The Achilles tendon is a large tendon that connects your calf muscles to the back of your heel. When strained it becomes inflamed causing acute pain when running or even walking. It may also cause a feeling of tightness or stiffness in the calf and ankle.

What can I do?

If you have any pain during running then stop – don’t try and run it off. Take a break from running for a few weeks until the pain has gone. In the early stages use ice 3 to 5 times a day for 5 to 10 minutes each time. Gently stretch the calf muscles. When the pain starts to ease build up strength in the calf muscles by standing on a step with your heels just over the edge. Go up on tip toes before lowering your heels down just below the step. Do 10 to 20 reps at least once a day. Swim, cross train or cycle to maintain mobility and fitness levels.

4.    IT Band Syndrome

What is it?

The Ilio-tibial band (IT Band) is a thick band of connective tissue much like a tendon that runs along the outside border of your thigh. It connects your hip muscles to your knee. When you run your knee joint straightens and bends causing the IT band to rub against your thigh bone (femur) causing friction. Too much of this can lead to inflammation and pain. It is commonly caused by a big increase in running but will also be affected by muscle tightness or weakness in the thighs, hips and back. Other factors include differences in leg length and a long running stride.

What can I do?

Take a few days complete rest from running then reduce your mileage for a week or two. The IT Band is difficult to stretch but using a foam roller to break down tension can help. Stretching the gluteus muscles can also be beneficial. Trying to shorten your running stride by 5 or 10% may help by reducing the impact on the IT band and knee.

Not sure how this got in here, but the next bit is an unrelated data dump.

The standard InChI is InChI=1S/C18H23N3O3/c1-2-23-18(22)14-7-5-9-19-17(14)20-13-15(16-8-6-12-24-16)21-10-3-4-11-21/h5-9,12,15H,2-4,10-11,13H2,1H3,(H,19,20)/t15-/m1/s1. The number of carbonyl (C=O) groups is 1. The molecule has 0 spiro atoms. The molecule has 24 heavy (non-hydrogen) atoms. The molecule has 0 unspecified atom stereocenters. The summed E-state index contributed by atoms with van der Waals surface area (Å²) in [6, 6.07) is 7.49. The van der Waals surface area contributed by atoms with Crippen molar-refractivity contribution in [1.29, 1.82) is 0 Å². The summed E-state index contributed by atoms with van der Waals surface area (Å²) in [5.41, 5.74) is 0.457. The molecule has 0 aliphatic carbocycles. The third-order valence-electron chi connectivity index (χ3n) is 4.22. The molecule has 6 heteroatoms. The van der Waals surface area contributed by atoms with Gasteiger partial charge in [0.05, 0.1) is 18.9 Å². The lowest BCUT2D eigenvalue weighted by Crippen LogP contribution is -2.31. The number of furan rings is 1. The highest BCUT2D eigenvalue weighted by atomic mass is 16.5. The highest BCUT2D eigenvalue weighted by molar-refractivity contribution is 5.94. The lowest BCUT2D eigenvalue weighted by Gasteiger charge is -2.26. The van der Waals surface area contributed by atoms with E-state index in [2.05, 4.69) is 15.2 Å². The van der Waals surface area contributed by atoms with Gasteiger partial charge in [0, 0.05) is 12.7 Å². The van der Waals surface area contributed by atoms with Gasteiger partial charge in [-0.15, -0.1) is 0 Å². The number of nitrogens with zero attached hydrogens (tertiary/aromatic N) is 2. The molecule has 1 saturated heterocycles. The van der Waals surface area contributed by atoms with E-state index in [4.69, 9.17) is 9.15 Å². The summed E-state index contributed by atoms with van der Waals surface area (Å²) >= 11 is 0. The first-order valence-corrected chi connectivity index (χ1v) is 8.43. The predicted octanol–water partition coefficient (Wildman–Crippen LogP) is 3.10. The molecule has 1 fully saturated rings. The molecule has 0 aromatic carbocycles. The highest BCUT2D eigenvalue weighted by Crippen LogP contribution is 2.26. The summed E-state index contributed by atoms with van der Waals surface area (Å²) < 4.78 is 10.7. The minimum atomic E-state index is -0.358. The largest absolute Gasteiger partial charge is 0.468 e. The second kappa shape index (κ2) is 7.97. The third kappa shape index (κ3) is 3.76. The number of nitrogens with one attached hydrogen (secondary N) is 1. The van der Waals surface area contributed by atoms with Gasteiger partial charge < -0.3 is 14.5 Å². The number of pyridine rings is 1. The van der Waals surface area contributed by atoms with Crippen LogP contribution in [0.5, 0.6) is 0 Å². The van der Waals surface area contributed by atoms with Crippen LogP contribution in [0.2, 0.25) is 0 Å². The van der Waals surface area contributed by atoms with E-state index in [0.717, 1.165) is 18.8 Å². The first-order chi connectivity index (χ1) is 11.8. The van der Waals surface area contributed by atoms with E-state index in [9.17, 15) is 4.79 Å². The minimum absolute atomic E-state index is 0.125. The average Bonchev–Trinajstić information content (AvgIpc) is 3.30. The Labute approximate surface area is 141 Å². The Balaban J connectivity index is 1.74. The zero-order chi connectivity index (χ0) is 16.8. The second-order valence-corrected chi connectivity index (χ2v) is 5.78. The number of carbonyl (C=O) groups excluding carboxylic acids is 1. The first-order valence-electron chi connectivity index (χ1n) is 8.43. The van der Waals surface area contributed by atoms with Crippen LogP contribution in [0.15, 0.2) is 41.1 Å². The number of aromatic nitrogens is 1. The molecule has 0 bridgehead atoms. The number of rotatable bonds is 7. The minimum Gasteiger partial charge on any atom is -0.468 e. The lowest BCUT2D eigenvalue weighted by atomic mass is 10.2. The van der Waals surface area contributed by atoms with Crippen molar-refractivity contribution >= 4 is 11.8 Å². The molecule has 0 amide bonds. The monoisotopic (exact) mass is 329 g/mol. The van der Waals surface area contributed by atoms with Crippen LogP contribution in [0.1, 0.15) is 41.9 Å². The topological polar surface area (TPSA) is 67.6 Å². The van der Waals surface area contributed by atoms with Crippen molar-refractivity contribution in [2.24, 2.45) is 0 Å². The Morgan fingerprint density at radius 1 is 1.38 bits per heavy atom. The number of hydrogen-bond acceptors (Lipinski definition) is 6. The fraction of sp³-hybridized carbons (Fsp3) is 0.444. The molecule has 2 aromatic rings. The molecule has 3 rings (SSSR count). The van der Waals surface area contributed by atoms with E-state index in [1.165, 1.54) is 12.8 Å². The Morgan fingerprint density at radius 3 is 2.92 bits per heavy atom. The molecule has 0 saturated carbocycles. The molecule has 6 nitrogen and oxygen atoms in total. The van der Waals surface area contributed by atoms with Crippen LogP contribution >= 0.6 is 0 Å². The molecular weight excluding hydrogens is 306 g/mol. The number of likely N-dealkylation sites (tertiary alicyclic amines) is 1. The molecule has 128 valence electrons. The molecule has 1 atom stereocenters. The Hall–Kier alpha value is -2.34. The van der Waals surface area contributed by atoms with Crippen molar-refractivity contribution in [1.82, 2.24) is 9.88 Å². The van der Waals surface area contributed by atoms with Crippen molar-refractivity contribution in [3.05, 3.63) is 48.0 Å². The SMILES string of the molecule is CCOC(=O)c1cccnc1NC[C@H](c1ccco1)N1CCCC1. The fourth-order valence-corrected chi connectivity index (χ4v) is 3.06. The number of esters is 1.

5.    Shin Splints

What is it?

This is pain in the front of your shin and is known medically as Medial Tibial Stress Syndrome. The muscles in the shin become overworked and tight causing them to tear or pull on the outer surface of the shin bone (tibia) causing inflammation and pain. They are normally the result of doing too much running too quickly.

What can I do?

Rest is again the first step. Take a week off running then return with a reduced mileage. Ice can also help reduce the inflammation. Make sure you have good running shoes with appropriate cushioning and support. For more chronic cases a prolonged break from running is recommended


There are of course many other injuries that runners pick up from muscle strains to stress fractures. Almost all of them will respond to the right combination of rest and rehabilitation. In general be guided by pain when running or working on rehab – if it hurts - ease up or stop. If your injuries don’t respond or get worse it may be helpful to get an osteopathic assessment. In addition to being experienced in diagnosis and treatment of running injuries we can also assess other factors that could be contributing e.g. posture, problems with the spine and pelvic mechanics.

For more specific information or advice or to find out how osteopathy can help you please check out our website.